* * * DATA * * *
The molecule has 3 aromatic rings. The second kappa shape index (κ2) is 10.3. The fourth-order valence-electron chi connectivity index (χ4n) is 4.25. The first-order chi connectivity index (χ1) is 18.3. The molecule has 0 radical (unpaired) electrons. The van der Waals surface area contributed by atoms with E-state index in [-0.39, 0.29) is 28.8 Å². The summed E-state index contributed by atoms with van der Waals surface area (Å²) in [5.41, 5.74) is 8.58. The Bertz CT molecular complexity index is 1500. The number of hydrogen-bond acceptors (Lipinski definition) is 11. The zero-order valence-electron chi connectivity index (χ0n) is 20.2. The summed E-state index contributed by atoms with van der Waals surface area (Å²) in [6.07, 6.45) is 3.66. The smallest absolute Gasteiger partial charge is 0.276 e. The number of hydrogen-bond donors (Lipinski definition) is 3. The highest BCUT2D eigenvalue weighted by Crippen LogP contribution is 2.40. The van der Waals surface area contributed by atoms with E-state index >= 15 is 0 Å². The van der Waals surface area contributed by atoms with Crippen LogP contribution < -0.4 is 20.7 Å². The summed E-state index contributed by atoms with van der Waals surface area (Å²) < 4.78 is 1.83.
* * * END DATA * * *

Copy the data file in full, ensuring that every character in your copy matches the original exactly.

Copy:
The molecule has 3 aromatic rings. The second kappa shape index (κ2) is 10.3. The fourth-order valence-electron chi connectivity index (χ4n) is 4.25. The first-order chi connectivity index (χ1) is 18.3. The molecule has 0 radical (unpaired) electrons. The van der Waals surface area contributed by atoms with E-state index in [-0.39, 0.29) is 28.8 Å². The summed E-state index contributed by atoms with van der Waals surface area (Å²) in [5.41, 5.74) is 8.58. The Bertz CT molecular complexity index is 1500. The number of hydrogen-bond acceptors (Lipinski definition) is 11. The zero-order valence-electron chi connectivity index (χ0n) is 20.2. The summed E-state index contributed by atoms with van der Waals surface area (Å²) in [6.07, 6.45) is 3.66. The smallest absolute Gasteiger partial charge is 0.276 e. The number of hydrogen-bond donors (Lipinski definition) is 3. The highest BCUT2D eigenvalue weighted by Crippen LogP contribution is 2.40. The van der Waals surface area contributed by atoms with E-state index >= 15 is 0 Å². The van der Waals surface area contributed by atoms with Crippen LogP contribution < -0.4 is 20.7 Å². The summed E-state index contributed by atoms with van der Waals surface area (Å²) < 4.78 is 1.83.